STANFORD
UNIVERSITY PRESS
  
Cover of Faith in Rights by Amélie Barras
Faith in Rights
Christian-Inspired NGOs at Work in the United Nations
Amélie Barras



September 2024
234 pages.
$70.00

Hardcover ISBN: 9781503610590

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Faith in Rights explores why and how Christian nongovernmental organizations conduct human rights work at the United Nations. The book interrogates the idea that the secular and the religious are distinct categories, and more specifically that human rights, understood as secular, can be neatly distinguished from religion. It argues that Christianity is deeply entangled in the texture of the United Nations and shapes the methods and areas of work of Christian NGOs. To capture these entanglements, Amélie Barras analyzes—through interviews, ethnography, and document and archive analysis—the everyday human rights work of Christian NGOs at the United Nations Human Rights Council. She documents how these NGOs are involved in a constant work of double translation: they translate their human rights work into a religious language to make it relevant to their on-the-ground membership, but they also reframe the concerns of their membership in human rights terms to make them audible to UN actors. Faith in Rights is a crucial new evaluation of how religion informs Christian nongovernmental organizations' understandings of human rights and their methods of work, as well as how being engaged in human rights work influences these organizations' own religious identity and practice.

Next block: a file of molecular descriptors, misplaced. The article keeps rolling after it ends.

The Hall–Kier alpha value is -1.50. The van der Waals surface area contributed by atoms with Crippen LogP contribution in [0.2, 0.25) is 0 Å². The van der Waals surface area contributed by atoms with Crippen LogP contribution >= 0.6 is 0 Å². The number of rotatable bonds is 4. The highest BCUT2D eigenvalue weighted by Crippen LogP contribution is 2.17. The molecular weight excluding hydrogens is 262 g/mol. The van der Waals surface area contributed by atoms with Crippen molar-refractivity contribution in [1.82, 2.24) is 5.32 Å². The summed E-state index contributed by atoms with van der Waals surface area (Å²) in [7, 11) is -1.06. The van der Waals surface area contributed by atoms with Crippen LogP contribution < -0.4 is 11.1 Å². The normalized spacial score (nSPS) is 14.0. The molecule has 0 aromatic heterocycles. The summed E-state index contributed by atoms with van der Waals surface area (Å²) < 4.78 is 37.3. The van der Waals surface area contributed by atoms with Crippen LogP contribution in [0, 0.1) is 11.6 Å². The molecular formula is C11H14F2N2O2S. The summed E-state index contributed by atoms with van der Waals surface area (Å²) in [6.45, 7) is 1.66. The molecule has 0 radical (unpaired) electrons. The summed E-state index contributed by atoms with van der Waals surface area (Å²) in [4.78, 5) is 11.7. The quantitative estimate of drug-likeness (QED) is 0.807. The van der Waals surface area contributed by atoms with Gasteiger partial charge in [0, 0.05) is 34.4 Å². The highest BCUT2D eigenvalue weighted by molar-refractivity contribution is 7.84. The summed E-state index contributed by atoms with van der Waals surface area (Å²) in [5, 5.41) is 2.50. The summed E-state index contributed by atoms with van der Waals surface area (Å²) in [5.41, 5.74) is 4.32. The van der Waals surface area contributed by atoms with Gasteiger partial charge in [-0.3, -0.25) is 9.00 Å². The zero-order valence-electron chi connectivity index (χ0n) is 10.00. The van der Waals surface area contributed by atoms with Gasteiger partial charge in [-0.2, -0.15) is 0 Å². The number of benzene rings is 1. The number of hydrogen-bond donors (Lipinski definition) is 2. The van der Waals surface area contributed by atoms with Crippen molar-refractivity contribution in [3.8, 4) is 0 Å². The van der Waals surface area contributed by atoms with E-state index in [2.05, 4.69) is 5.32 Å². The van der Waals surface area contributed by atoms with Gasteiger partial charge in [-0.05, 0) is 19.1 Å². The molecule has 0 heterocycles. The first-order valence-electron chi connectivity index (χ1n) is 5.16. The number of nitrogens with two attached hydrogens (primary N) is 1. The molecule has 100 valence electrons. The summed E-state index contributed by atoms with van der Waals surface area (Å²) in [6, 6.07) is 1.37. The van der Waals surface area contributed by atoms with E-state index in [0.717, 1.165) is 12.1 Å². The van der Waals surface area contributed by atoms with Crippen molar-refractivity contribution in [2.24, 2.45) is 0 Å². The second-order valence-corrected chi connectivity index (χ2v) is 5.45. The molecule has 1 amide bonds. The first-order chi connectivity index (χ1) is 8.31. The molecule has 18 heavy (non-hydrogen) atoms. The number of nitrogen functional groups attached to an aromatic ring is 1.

About the author

Amélie Barras is Associate Professor in the Law and Society Program at York University.

"Are international human rights religious or secular? Developments at the Human Rights Council, Amélie Barras suggests, attest to the limits of this question. Barras alternates skillfully between explaining the pragmatic ways in which a commitment to this binary persists in shaping possibilities at the Human Rights Council with a perceptive account of the limits of such interpretations and the political possibilities that emerge in the wake of their displacement. Her expert account of the Quakers' role in advocating for consciousness objection as an international human right powerfully illustrates this argument."

—Elizabeth Shakman Hurd, Northwestern University

"This book offers an elegantly-written challenge: to disrupt the ways that we 'look' for religion and to question what it means to be a 'secular' space. In challenging these binaries, Barras renders visible how religion functions in complex and surprising ways through advocacy practices at the Human Rights Council. This is essential reading for all human rights scholars and practitioners."

—Andrea Paras, University of Guelph